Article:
Odebrecht transferred USD9.6m in bribe money into accounts at Barclays and Citibank in London held in the name of companies registered in Scotland and the British Virgin Islands controlled by a Peruvian-Israeli businessman who acted as a front for former Peruvian president Alejandro Toledo.
It’s a snapshot of the sort of detail that could emerge time and again in the weeks ahead as prosecutors across Latin America piece together evidence of the money flows at the heart of the international bribery scheme that the Brazilian construction giant used to secure billions of dollars’ worth of public works contracts.
Chief prosecutors from various countries in the region are due to meet with their counterparts in Brasilia this week to swap notes after 77 executives from Odebrecht in December signed leniency deals in which they admitted paying USD800m in bribes over the previous decade in a dozen countries, mostly in Latin America.
How Odebrecht’s so-called ‘structured operations’ department, its fully-functional bribery unit, operated—and the identity of the politicians and officials to whom the bribes were paid outside Brazil—is now coming out of the shadows as the most diligent prosecutors in these countries start to formulate criminal charges.
Peru, where Odebrecht admitted to paying USD29m in bribes, is showing the way.
Anti-corruption prosecutor Hamilton Castro last week accused Toledo of receiving USD20m to ensure Odebrecht won a jungle highway contract. Much of that money allegedly went through Peruvian-Israeli businessman Josef Maiman, a close friend of Toledo.
A neat table compiled by prosecutors and leaked locally identifies USD9.6m in wire transfers sent from Odebrecht-linked entities to Maiman-controlled accounts between 2008 and 2010.
Ten of the transfers were sent to an account held at a branch of Barclays in Knightsbridge in the name of Warbury & Co, a firm registered in Glasgow, Scotland, and seven to accounts at Citibank in London held in the name of Merhav Overseas Ltd and Trailbridge Ltd, two companies registered in Tortola, BVI.
Peruvian investigators are also probing top officials during the governments of Ollanta Humala and Alan García, as well as also gathering evidence of bribes paid by other Brazilian building firms Camargo Correa and OAS, whose respective bribery schemes have been eclipsed by the media focus on Odebrecht.
An arrest warrant has been issued for Toledo, who is suspected to be in the US. He has denied receiving the bribe money and claims he is the victim of ‘political persecution’.
In Colombia, the Odebrecht affair has also triggered a political scandal. Following the arrest of former Senator Otto Bula, prosecutor Nelson Martínez revealed a dramatic twist to the tale last week when he said that Bula claimed to have passed on USD1m to President Juan Manuel Santos’ 2014 election campaign. Odebrecht also supposedly channelled money to the campaign of Santos’ opponent in 2014, Oscar Iván Zuluaga.
Foreign funding of election campaigns is illegal in Colombia, but it is a less serious crime than paying bribes with the express aim of manipulating a public tender to secure a contract. That was Odebrecht’s objective when it sent USD6.5m to Gabriel García Morales, a former deputy transport minister who last month admitted receiving the money to ensure that the Brazilian company was the only bidder for a road project.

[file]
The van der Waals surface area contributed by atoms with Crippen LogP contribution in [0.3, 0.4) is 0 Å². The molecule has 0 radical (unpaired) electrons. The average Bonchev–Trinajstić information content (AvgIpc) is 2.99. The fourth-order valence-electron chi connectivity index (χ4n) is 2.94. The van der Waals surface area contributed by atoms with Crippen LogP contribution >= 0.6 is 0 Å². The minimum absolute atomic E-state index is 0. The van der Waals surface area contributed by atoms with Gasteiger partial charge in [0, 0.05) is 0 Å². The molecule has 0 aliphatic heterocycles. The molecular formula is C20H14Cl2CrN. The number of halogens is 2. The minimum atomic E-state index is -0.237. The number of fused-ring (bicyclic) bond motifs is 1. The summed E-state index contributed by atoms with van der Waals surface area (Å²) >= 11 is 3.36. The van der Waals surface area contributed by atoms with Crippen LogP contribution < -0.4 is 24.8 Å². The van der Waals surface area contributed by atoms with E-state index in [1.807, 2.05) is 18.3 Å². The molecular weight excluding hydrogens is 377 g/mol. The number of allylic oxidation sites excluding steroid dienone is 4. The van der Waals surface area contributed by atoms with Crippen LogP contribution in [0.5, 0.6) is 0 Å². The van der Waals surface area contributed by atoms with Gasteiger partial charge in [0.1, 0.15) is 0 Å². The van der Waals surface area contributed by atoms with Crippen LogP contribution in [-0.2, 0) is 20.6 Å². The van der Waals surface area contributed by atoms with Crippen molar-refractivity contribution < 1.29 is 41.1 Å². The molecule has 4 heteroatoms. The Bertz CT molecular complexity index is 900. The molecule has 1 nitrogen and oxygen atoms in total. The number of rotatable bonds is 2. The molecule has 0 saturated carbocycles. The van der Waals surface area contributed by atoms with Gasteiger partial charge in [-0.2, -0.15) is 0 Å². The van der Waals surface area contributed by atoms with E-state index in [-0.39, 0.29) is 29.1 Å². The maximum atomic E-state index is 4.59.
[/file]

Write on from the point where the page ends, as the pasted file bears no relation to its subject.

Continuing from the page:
The money appears to have been deposited by Odebrecht into an account at Banca Privada d’Andorra in the name of a Panamanian company. In March 2015 the US Treasury said BPA was at the centre of a corruption scheme that syphoned off some USD2bn from Venezuelan state oil company PDVSA.
In Panama the investigation has also taken an unexpected turn with the arrest of Jurgen Mossack and Ramon Fonseca, the founders of law firm Mossack Fonseca, which was the victim of a data leak last year. Police raided the company’s office in São Paulo a year ago in connection with the bribery scandal in Brazil.
Panama features disproportionately in the overall investigation. Several Panamanian companies appear to have been used in the different strands of Odebrecht’s bribery machine, and some local banks have also been implicated. Panama’s banking superintendent last week took control of FPB Bank, a Brazil-linked entity.
Elsewhere, the ramifications have so far been less dramatic. In the Dominican Republic, Odebrecht has agreed to pay a fine of USD184m, double the amount it paid in bribes. In Ecuador, Odebrecht-related misconduct has become part of candidates’ accusations and counter-accusations ahead of the 19 February elections. In Venezuela, where the largest amount of bribe money was paid by Odebrecht, the only people detained so far were two Brazilian journalists.
But even in the case of Venezuela leads are beginning to emerge.
Strangely included in the document leaked by Peruvian prosecutors detailing Odebrecht’s transfers to Toledo’s alleged financial front Josef Maiman is one referring to Venezuela: USD377,000 to an individual called Lucas Valera, at an account he held at Banque de Luxembourg. Valera was the top Venezuelan official in charge of a project to build a bridge over the River Orinoco. It was built by Odebrecht.